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Documents Relating to New Zealand's Participation in the Second World War 1939–45: Volume I

54 — The Prime Minister of New Zealand to the Prime Minister of Australia

The Prime Minister of New Zealand to the Prime Minister of Australia

22 November 1939

The questions raised by you in your telegram dated 21 November (No. 52), concerning the despatch of an overseas force, have been considered by my colleagues and myself. Acting on advice received from the United Kingdom Government and from our delegate at the Ministerial Conference in London,1 we have decided to send the First Echelon of our Special Force overseas, and on the day before your telegram was received had so informed the United Kingdom Government. I had intended to inform you and the other Dominion Prime Ministers of our action today as soon as the time of publication between the United Kingdom and ourselves had been arranged.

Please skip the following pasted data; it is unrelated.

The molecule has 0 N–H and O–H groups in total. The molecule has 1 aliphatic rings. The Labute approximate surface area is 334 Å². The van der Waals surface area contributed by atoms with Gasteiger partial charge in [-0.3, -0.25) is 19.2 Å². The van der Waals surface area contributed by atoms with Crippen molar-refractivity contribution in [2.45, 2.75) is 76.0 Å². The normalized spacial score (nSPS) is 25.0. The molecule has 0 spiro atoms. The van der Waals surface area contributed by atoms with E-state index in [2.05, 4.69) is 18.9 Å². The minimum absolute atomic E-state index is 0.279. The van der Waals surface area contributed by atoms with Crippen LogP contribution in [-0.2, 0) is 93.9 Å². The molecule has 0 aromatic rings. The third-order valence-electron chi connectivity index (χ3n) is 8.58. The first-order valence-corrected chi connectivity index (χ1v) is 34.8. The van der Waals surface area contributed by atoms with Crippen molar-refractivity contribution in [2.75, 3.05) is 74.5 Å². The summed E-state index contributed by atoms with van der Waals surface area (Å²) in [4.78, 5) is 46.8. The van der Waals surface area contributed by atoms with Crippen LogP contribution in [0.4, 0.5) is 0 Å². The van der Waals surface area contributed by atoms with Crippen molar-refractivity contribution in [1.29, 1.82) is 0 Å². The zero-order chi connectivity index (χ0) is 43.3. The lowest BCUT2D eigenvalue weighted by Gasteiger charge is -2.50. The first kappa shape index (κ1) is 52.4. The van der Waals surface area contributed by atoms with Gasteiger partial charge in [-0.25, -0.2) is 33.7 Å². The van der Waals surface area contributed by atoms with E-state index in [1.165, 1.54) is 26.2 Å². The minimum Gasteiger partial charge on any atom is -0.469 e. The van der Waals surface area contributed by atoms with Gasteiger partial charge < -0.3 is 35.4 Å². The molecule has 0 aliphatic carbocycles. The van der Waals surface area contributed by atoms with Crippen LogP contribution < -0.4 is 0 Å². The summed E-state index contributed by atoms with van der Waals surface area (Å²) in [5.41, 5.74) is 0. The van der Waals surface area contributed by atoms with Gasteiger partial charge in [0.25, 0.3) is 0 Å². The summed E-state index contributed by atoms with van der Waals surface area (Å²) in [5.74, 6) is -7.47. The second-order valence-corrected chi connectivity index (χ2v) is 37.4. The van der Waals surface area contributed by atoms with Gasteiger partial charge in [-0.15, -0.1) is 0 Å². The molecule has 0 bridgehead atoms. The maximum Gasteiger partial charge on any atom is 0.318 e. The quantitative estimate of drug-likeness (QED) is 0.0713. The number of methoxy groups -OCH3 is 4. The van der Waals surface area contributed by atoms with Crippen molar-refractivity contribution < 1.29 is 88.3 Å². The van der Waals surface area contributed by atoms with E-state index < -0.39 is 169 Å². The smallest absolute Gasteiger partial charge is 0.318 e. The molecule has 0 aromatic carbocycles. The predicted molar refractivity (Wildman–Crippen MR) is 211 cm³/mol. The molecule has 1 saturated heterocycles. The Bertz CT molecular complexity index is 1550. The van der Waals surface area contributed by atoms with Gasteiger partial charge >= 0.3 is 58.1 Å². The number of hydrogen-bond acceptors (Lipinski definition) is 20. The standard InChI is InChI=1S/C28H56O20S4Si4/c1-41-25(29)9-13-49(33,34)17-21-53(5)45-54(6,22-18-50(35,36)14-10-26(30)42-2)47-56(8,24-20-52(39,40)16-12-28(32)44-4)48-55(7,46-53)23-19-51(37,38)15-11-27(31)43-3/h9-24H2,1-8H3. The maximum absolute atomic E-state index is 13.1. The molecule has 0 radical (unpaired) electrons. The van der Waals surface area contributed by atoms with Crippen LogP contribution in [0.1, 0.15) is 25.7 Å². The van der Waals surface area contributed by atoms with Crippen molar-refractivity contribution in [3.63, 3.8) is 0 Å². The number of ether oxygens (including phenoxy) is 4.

I fully appreciate the difficulties with which you are faced in Australia. Our particular problems are, I think, of a different nature. Because of our limited training facilities and the lack of modern equipment it is not possible for us to train more than one echelon at a time. We decided to send the first body overseas as soon after their elementary training is completed as transport and naval escort facilities are available, in order to make room for the next body, and also to enable the men to complete their training on the modern equipment which we do not possess. Moreover, we feel that the retention of our voluntary system of recruiting2 is to some extent dependent on the knowledge and the fact that the men will serve overseas. I regret that your telegram did not come earlier to enable discussions to take place, but I had assumed that the matter was one of common arrangement with our Ministers in London. I would be greatly obliged if you would keep this information secret until advised by us of the date of publication here. page 45 I assure you that no troops will leave New Zealand until we are completely satisfied that any possible danger of attack by any force is eliminated. This condition has been strongly emphasised in our communications to the United Kingdom.

1 Hon. P. Fraser.

2 The last day of voluntary enlistment for overseas service was 22 Jul 1940.